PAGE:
Example 4 of educational purposes <ul><li>Schools perform a sifting and sorting role </li></ul><ul><li>Essentially an economic function : </li></ul><ul><ul><li>The economy needs a variety of workers, across a range of skill/ability levels and aspirations (e.g., high status doctors, lawyers, bankers to lower status clerks, shop assistants, garbage collectors, cleaners) </li></ul></ul><ul><li>Final year school exams produce results across a “normal” curve, allowing high performers to access higher education and moving others elsewhere </li></ul><ul><ul><li>Justification: Assumes exams measure ability and that ability is distributed as per the curve </li></ul></ul><ul><li>Some (e.g., Connell) have written about the “ competitive academic curriculum ” (CAC) </li></ul>
Certain ideas also shape curriculum documents <ul><li>Ideas about pedagogy </li></ul><ul><li>“ Newmann argues that schools should engage students in general forms of cognitive work found in the adult world, and that the skills and knowledge required should be honed by guided practice in conversation and writing.” </li></ul><ul><li>The NSW quality teaching framework implements this in its three dimensions of pedagogy : </li></ul><ul><li>Intellectual quality: deep understanding of key concepts </li></ul><ul><li>Quality learning environment: supports learning, with clear expectations </li></ul><ul><li>Significance: meaningful, life-connected learning </li></ul><ul><li>References: E-Reserve NSW Quality Teaching Model (QTM) </li></ul>
Intellectual quality Deep knowledge Deep understanding Problematic knowledge Higher order thinking Metalanguage Substantive communication Significance Background knowledge Cultural knowledge Knowledge integration Inclusivity Connectedness Narrative Quality learning environment Explicit quality criteria Engagement High expectations Social support Student self-regulation Student direction
Certain ideas also shape curriculum documents <ul><li>Ideas about the economy and society </li></ul><ul><li>Example </li></ul><ul><li>Mid-1980s on, educating for a “clever country” </li></ul><ul><li>– see comment in Tinning and McCuaig (2006): </li></ul><ul><li>“ in which future citizens are lifelong learners, multi-skilled, competent with information technology, literate, numerate and able to speak a language other than English in order to play a productive part in a globalised economy” </li></ul>
Certain ideas also shape curriculum documents <ul><li>Ideas about the economy and society </li></ul><ul><li>Reference: The Apple reading on E-Reserve. </li></ul><ul><li>Governments in the Western world have operated for around 25 years with a mixture of three major ideas: </li></ul><ul><li>Economic rationalism = seeing society as an economy that needs logical control by expert managers who ensure subordinates are accountable </li></ul><ul><li>Neoliberalism = believing in the “free market” and minimal state intervention </li></ul><ul><li>Neoconservatism = has various forms, including favouring monoculture, individual freedom and traditional views of “the family” and “marriage” as sources of national stability </li></ul>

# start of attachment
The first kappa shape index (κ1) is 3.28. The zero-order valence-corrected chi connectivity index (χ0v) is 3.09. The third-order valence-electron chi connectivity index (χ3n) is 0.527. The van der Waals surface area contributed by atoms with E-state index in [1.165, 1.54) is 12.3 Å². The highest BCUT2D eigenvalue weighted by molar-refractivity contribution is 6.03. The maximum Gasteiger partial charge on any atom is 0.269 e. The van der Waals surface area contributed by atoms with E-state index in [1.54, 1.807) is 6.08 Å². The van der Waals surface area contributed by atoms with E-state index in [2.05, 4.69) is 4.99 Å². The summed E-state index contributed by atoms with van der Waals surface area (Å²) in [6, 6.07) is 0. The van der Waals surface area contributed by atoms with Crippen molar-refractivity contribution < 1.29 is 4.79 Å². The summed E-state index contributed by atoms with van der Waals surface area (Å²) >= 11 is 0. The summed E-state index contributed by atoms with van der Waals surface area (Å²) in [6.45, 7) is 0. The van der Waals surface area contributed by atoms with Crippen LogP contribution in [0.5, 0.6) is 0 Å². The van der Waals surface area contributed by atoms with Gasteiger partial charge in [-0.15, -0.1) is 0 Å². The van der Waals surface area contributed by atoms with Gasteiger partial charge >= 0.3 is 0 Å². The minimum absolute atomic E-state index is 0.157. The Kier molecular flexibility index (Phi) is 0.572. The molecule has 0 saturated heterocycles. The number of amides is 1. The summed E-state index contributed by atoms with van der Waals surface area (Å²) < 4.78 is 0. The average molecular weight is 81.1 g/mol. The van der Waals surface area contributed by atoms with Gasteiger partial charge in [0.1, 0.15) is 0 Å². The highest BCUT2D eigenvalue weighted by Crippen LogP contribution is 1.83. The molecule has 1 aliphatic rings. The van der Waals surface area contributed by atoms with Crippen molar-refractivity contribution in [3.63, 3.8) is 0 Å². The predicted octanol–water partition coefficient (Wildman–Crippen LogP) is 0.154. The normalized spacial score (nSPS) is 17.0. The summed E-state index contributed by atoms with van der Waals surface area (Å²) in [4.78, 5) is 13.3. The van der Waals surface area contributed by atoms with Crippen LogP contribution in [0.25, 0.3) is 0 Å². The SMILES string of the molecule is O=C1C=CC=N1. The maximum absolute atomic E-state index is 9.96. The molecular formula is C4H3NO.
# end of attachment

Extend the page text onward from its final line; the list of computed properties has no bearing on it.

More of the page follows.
For reflection <ul><li>Although different, what do these three ideas have in common? </li></ul><ul><li>What impacts do they have on education and schooling, e.g., on the arguments for publishing NAPLAN results? </li></ul>
Ways of understanding the shaping of curriculum documents <ul><li>Common sense, non-critical </li></ul><ul><li>“ We need to update curriculum.” </li></ul><ul><li>“ We need to improve standards, back to what they were when I was at school.” </li></ul><ul><li>Probing, critical (sociological perspectives) </li></ul><ul><li>What interest groups are involved? </li></ul><ul><li>What discourses are operating? </li></ul>Critical theory Poststructuralist theory
Critical theory applied to curriculum Whose interests shape the teaching of music? <ul><li>How important in the school curriculum is music and the arts? Who decides? </li></ul><ul><li>Where they do occur, what sort/s of music and the arts are incorporated in primary, lower secondary school curricula? </li></ul><ul><li>What is the basis for making the above curriculum decisions? </li></ul><ul><li>References </li></ul><ul><li>National review of school music education (2005) at http://www.dest.gov.au/NR/rdonlyres/C9AFAE54-6D72-44CC-A346-3CAF235CB268/8944/music_review_reportFINAL.pdf </li></ul>
Poststructuralist theory applied to curriculum What ideas shape the teaching of PE and Art? <ul><li>“ The conventional hierarchical order of knowledge – practical knowledge is of less value – and the orthodoxy that physical activity involves little cognition” (Leitch & Macdonald, 1993). </li></ul><ul><li>“ The stereotype that PE/sport in Australia is the province of white, able-bodied males ” </li></ul><ul><li>The Tinning and McCuaig book (see reference list in Unit Outline) is an excellent example of detecting and critiquing the underlying discourses (military, sporting, health) shaping HPE curriculum. </li></ul>
Example: Year 11/12 Art <ul><li>Berger (1972) comments on the portrayal of the nude in classical European painting, arguing that the women are portrayed as passive objects who are there for the male observer ... “Men act and women appear. Men look at women. Women watch themselves being looked at.” </li></ul><ul><li>Reference: Van Krieken, R., et al. (2006). Sociology: Themes and perspectives , p. 7. </li></ul><ul><li>Question: How might a Year 11/12 Art course help students understand this cultural pressure and its effects on women (and men)? </li></ul>
Certain conditions ( context , ideas* ) Give rise to (shape) Particular kinds of Curriculum and Curriculum Documents <ul><li>How can we understand this shaping? </li></ul><ul><li>Using </li></ul><ul><li>critical theory </li></ul><ul><li>poststructuralist theory </li></ul>* Ideas about educational purpose, pedagogy, the economy and society (how people are to relate to society) Next week Understanding students: Student development, identity, learning